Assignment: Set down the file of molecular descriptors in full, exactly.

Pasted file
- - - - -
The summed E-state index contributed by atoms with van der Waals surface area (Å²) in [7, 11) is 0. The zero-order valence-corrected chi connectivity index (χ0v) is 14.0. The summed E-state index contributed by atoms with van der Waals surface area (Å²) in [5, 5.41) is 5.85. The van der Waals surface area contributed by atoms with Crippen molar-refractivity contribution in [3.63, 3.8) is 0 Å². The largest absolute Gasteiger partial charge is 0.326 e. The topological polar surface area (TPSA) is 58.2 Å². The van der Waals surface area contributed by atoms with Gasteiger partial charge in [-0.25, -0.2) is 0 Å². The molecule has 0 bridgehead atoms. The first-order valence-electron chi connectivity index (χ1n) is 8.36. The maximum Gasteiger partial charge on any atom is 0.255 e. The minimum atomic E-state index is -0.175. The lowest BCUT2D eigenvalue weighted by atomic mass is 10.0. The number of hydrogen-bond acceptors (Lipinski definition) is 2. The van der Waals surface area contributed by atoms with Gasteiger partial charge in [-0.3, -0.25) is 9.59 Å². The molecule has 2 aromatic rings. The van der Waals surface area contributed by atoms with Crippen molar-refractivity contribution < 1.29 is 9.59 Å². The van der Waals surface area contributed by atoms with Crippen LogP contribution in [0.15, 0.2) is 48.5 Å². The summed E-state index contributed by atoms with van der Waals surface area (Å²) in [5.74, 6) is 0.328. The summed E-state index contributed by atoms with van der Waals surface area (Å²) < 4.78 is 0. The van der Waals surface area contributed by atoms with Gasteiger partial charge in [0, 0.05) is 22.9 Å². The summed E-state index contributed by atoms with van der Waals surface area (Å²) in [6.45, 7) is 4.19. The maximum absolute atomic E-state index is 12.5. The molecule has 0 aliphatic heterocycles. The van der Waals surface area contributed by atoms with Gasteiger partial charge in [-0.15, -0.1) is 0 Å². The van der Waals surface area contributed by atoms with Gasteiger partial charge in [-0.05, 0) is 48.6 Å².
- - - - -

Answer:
The summed E-state index contributed by atoms with van der Waals surface area (Å²) in [7, 11) is 0. The zero-order valence-corrected chi connectivity index (χ0v) is 14.0. The summed E-state index contributed by atoms with van der Waals surface area (Å²) in [5, 5.41) is 5.85. The van der Waals surface area contributed by atoms with Crippen molar-refractivity contribution in [3.63, 3.8) is 0 Å². The largest absolute Gasteiger partial charge is 0.326 e. The topological polar surface area (TPSA) is 58.2 Å². The van der Waals surface area contributed by atoms with Gasteiger partial charge in [-0.25, -0.2) is 0 Å². The molecule has 0 bridgehead atoms. The first-order valence-electron chi connectivity index (χ1n) is 8.36. The maximum Gasteiger partial charge on any atom is 0.255 e. The minimum atomic E-state index is -0.175. The lowest BCUT2D eigenvalue weighted by atomic mass is 10.0. The number of hydrogen-bond acceptors (Lipinski definition) is 2. The van der Waals surface area contributed by atoms with Gasteiger partial charge in [-0.3, -0.25) is 9.59 Å². The molecule has 2 aromatic rings. The van der Waals surface area contributed by atoms with Crippen molar-refractivity contribution < 1.29 is 9.59 Å². The van der Waals surface area contributed by atoms with Crippen LogP contribution in [0.15, 0.2) is 48.5 Å². The summed E-state index contributed by atoms with van der Waals surface area (Å²) in [5.74, 6) is 0.328. The summed E-state index contributed by atoms with van der Waals surface area (Å²) < 4.78 is 0. The van der Waals surface area contributed by atoms with Gasteiger partial charge in [0, 0.05) is 22.9 Å². The summed E-state index contributed by atoms with van der Waals surface area (Å²) in [6.45, 7) is 4.19. The maximum absolute atomic E-state index is 12.5. The molecule has 0 aliphatic heterocycles. The van der Waals surface area contributed by atoms with Gasteiger partial charge in [-0.15, -0.1) is 0 Å². The van der Waals surface area contributed by atoms with Gasteiger partial charge in [-0.05, 0) is 48.6 Å².